Neutralizing the metabolic acidity of the typical American diet can effectively reduce bone loss in older individuals, according to research from Tufts University.
The bicarbonate offsets the acidity that is created when the proteins and sugars that characterize the typical Western diet are metabolized.
A three−month course of bicarbonate supplements, which are known for their acid−buffering properties, significantly reduced evidence of bone loss in study subjects over the age of 50 compared to treatment with an acid−neutral supplement or a placebo. The results will be published in the January issue of the Journal of Clinical Endocrinology & Metabolism.
During the study period, urinary N−telopeptide (a marker of bone resorption) and calcium excretion levels decreased in the individuals who were randomized to treatment with 67.5 mmol/day of either sodium bicarbonate or potassium bicarbonate, while increasing in those who received either potassium chloride or placebo. All study subjects also took supplements of calcium and vitamin D, which previously have been demonstrated to improve bone health.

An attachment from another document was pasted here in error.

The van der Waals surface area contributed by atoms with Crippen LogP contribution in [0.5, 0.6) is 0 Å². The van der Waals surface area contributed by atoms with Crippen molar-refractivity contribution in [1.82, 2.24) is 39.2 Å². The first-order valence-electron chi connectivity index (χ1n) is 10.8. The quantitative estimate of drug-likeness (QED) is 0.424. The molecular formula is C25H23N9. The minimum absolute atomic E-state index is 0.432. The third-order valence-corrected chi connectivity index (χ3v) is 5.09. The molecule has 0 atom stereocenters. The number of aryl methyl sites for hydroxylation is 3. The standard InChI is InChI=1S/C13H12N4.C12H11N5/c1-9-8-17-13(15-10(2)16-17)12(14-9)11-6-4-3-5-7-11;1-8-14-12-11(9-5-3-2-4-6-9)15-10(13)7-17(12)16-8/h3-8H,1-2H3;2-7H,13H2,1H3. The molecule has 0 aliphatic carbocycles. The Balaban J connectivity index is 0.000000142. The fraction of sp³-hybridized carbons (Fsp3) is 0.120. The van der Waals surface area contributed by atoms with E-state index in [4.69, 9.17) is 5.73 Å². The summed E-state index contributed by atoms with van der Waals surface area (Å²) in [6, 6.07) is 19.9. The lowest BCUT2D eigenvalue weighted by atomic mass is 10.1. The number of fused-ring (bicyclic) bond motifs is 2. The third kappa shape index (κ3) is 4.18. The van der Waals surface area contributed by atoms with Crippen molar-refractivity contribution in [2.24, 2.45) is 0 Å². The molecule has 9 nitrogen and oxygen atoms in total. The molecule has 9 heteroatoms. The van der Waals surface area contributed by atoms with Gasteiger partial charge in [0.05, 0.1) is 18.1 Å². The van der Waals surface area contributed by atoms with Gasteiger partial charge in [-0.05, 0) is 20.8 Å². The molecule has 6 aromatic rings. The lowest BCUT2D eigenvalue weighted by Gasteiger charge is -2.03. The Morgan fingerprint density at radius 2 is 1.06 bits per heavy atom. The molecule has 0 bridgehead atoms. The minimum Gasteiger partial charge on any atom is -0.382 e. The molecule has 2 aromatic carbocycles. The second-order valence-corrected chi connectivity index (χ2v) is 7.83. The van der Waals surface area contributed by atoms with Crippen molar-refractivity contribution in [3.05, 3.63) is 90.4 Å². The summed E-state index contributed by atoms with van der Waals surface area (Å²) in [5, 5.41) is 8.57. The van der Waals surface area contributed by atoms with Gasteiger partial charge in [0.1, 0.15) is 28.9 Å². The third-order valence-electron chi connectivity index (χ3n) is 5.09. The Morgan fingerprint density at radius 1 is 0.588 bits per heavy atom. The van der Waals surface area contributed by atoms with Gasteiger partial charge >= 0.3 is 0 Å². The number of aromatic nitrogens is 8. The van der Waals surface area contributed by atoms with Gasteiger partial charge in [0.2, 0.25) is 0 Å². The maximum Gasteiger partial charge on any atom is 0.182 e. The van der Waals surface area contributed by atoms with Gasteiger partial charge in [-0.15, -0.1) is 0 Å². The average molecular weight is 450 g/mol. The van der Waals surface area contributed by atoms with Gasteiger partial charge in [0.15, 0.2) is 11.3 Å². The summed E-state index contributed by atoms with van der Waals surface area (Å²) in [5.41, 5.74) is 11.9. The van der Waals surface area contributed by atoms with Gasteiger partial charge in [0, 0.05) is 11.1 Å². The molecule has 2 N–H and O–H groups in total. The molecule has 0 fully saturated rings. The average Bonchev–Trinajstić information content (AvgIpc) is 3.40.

At the start of the study, urinary net acid excretion was strongly positive in all subjects, reflecting the acidity of patients' diets (vegetarians were excluded). At the end of the study, the mean NAE level was near zero in those who had taken bicarbonate but did not change significantly in the other two groups.
"Bicarbonate had a favorable effect on bone resorption and calcium excretion." said Bess Dawson−Hughes, MD, lead author of the study. "This suggests that increasing the alkali content of the diet may attenuate bone loss in healthy older subjects."
Although the study specifically analyzed the effect of adding bicarbonate to the diet in pill form, the authors theorized that similar results might be achieved by reducing dietary proteins and sugars and increasing consumption of alkaline−producing vegetables and fruits such as broccoli, kale, collard greens, raspberries, nectarines and melons.
However, the Tufts group found no significant effect of dietary potassium on bone health, in contrast to the findings of a 2005 study from the University of Aberdeen in which bone mineral density level was positively correlated with self−reported potassium intake. The Tufts authors suggested that the potassium−rich diets in the Aberdeen study were also likely to have been rich in alkaline−producing fruits and vegetables, which would have positively affected BMD even if potassium itself did not.